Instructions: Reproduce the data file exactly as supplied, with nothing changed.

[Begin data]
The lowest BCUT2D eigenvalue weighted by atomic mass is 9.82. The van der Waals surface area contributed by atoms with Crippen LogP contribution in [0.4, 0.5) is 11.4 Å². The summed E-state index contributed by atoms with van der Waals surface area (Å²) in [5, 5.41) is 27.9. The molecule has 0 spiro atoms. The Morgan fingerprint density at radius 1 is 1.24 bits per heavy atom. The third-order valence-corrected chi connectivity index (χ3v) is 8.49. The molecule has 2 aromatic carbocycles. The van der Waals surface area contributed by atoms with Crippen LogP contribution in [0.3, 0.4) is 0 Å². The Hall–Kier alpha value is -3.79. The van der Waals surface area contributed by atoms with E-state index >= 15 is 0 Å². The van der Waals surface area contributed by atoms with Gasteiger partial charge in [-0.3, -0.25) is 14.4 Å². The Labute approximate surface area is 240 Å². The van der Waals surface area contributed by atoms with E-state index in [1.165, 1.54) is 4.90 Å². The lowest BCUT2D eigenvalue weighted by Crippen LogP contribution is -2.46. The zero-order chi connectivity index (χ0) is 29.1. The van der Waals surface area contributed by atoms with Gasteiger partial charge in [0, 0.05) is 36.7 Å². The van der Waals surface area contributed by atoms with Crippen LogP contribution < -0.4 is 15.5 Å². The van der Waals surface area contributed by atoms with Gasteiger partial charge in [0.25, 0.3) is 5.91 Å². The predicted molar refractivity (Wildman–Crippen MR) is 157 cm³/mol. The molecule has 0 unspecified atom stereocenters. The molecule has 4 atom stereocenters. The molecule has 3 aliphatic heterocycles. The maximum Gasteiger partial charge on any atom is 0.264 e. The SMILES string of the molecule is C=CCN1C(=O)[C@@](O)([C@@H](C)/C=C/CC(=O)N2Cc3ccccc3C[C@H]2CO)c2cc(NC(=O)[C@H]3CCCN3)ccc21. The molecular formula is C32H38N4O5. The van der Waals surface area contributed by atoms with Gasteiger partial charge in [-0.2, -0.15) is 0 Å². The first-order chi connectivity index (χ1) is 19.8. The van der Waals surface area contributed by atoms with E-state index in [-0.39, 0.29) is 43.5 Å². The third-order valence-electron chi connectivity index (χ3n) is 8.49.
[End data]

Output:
The lowest BCUT2D eigenvalue weighted by atomic mass is 9.82. The van der Waals surface area contributed by atoms with Crippen LogP contribution in [0.4, 0.5) is 11.4 Å². The summed E-state index contributed by atoms with van der Waals surface area (Å²) in [5, 5.41) is 27.9. The molecule has 0 spiro atoms. The Morgan fingerprint density at radius 1 is 1.24 bits per heavy atom. The third-order valence-corrected chi connectivity index (χ3v) is 8.49. The molecule has 2 aromatic carbocycles. The van der Waals surface area contributed by atoms with Crippen LogP contribution in [0.3, 0.4) is 0 Å². The Hall–Kier alpha value is -3.79. The van der Waals surface area contributed by atoms with E-state index >= 15 is 0 Å². The van der Waals surface area contributed by atoms with Gasteiger partial charge in [-0.3, -0.25) is 14.4 Å². The Labute approximate surface area is 240 Å². The van der Waals surface area contributed by atoms with E-state index in [1.165, 1.54) is 4.90 Å². The lowest BCUT2D eigenvalue weighted by Crippen LogP contribution is -2.46. The zero-order chi connectivity index (χ0) is 29.1. The van der Waals surface area contributed by atoms with Gasteiger partial charge in [0, 0.05) is 36.7 Å². The van der Waals surface area contributed by atoms with Crippen LogP contribution < -0.4 is 15.5 Å². The van der Waals surface area contributed by atoms with Gasteiger partial charge in [0.25, 0.3) is 5.91 Å². The predicted molar refractivity (Wildman–Crippen MR) is 157 cm³/mol. The molecule has 0 unspecified atom stereocenters. The molecule has 4 atom stereocenters. The molecule has 3 aliphatic heterocycles. The maximum Gasteiger partial charge on any atom is 0.264 e. The SMILES string of the molecule is C=CCN1C(=O)[C@@](O)([C@@H](C)/C=C/CC(=O)N2Cc3ccccc3C[C@H]2CO)c2cc(NC(=O)[C@H]3CCCN3)ccc21. The molecular formula is C32H38N4O5. The van der Waals surface area contributed by atoms with Gasteiger partial charge in [-0.2, -0.15) is 0 Å². The first-order chi connectivity index (χ1) is 19.8. The van der Waals surface area contributed by atoms with E-state index in [-0.39, 0.29) is 43.5 Å². The third-order valence-electron chi connectivity index (χ3n) is 8.49.